" ness people, in addition to all the
rent, interest and dividends which
they pay; and they pay it by paying
high prices on what they eat, drink
and wear and Mr. Hill proposes to
continue this system. He proposes to
do It by talking about the two con
flicting systems of tariff taxation in
stead of talking about an income tax
or any kind of tax that will fall upon
If the federal government were sup
ported by those who are receiving four
thousand millions annually it would
only take one-eighth of their Income,
leaving them seven-eighths, . all of
which they get from the labor of oth
ers. The auestion narrows itself down
to this: Shall we start towards an In
come tax? or shall, we stand still and
continue to talk about the compara-
entlrely by those who are receiving
the four thousand millions, but if we
start now, we shall ultimately get
there. We shall certainly never get
there If we do not start. It will be a
long road to travel,. but. if 'we begin
by getting a small sum annually out
of the rich people and by relieving
the poor from an equal amount i on
their food, drink ; and. clothing, we
shall be encouraged to go further, un
til finally we shall see the federal
government supported entirely by tli
rich and the poor entirely relieved.
Mr. Hill stands for two ideas, name
ly, the rich are to be exempt from tax
ation for support of the federal gov
ernment (unless they happen to pay
the . same amount that poor people,
without property, pay); secondly, the
rich are to be allowed to issue all the
money. These two privileges will cer
tainly make the rich richer and the
poor poorer. It is Impossible to be
lieve that any person who stands for
these two propositions can be a demo
crat. It is a system that encourages
trusts, monarchy and imperialism. It
is unrepublican and undemocratic. It
Is contrary o what Jefferson taught,
who founded the first republican par
ty, contrary to what Lincoln taught,
who founded the second republican
party, and contrary to what Andrew
Jackson taught when he and his
friends founded the democratic party
In 1828, but not contrary to what one
wing of the democratic party taught
afterwards -when they pronounced for
revenue tariffs ' and negro slavery.
Mr. Hill does not now preach in favor
of negro' slavery, but he preaches for
a gold standard which, In connection
with his revenue tariff, will not only
enslave one race, but all races of man
kind. JNO. S. DE HART.
Jersey City,' N. J.
Ten Millions .Suffer
"There are ten millions of suffering
people across the water, silent, un
heard, but whose very souls cry out
against wrongs cruel, unspeakable be
yond the ken of mortal language to
describe. There are more than seven
ty millions on this side of the water
wanting to know the truth, heretofore
stifled and suppressed. This bill
strikes its roots into and derives its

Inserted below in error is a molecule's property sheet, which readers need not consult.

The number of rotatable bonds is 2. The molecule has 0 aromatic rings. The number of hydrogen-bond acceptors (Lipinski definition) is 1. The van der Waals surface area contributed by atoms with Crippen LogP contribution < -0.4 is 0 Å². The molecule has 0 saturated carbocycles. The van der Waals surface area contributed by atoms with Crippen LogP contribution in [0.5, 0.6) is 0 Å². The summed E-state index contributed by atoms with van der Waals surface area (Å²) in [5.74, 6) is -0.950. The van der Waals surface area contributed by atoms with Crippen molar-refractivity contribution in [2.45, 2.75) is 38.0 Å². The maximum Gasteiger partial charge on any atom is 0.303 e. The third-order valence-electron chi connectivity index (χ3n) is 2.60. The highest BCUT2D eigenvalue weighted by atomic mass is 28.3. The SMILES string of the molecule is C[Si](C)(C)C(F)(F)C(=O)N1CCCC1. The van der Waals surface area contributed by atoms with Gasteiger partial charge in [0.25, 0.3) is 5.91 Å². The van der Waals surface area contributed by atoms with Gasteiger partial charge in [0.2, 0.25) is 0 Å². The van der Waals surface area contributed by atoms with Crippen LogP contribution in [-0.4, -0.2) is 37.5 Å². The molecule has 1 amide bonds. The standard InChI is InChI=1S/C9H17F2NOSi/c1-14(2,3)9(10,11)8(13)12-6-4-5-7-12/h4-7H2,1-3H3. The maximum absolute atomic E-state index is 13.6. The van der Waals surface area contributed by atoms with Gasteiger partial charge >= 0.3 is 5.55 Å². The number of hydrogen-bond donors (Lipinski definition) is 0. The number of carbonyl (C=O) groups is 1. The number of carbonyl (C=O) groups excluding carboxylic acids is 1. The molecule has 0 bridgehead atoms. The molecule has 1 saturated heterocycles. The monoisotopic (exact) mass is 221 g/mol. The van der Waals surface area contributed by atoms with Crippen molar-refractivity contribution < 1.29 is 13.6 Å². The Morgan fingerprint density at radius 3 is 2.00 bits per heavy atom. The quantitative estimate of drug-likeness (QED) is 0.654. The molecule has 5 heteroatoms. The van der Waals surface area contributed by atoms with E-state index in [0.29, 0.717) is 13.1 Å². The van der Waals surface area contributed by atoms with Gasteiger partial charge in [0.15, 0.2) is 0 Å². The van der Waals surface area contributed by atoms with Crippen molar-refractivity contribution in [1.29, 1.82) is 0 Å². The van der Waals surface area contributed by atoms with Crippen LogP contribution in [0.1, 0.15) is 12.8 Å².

support from that excrescence upon
the army appropriation bill of 1901.
known as the Spooner amendment.
The qualification of the absolute pow
er therein conferred, adopted at the
instance of the senator from Massa
chusetts, by this -bill is eliminated.
v "All property rights in the islands
and the fate of their; inhabitants are
turned over to the - control, and dis
position of the commission, without
any qualification of importance. Ths
commission may declare war and
make peace; raise armies and provide
navies; regulate commerce with all
sorts of discriminations between isl
ands and ports; levy taxes without
limit and without uniformity. It may
coin money and regulate the value
thereof, and may establish religion
and punish those who do not conform
to its tenets. It may destroy free
speech, and punish as an act of sedi
tion the publication of the truth in
regard to its administration.. It can
establish an inquisition, devise and
apply methods of excruciating torture,
compelling persons to be . witnesses
against themselves and disclose infor
mation which the commission may de
sire to extort. It is useless to say
that this power will not be abused. At
tention will be invited to some In
stances in the history of our relations
with the . islands showing the extent
to i which our representatives have
gone in acts of. perfidy, injustice, op
pression and cruelty."
While Senator Rawlins was deliver
ing the speech from which the above
is an extract, the republican senators
would not stay In the senate chamber.
They fled to their committee rooms
rather than listen to fierce invective
with which they and their army was
Herbert G. Skinner, who has just
returned from service in the Philip
pines, where he served with company
I, 6th United States infantry, in
speaking at Brockton, Mass., concern
ing the stories of cruelty perpetrated
by the United States soldiers and offi
cers there, said: "Six Filipinos were
hung up by their arms for seventy-two
hours by one outfit to gain informa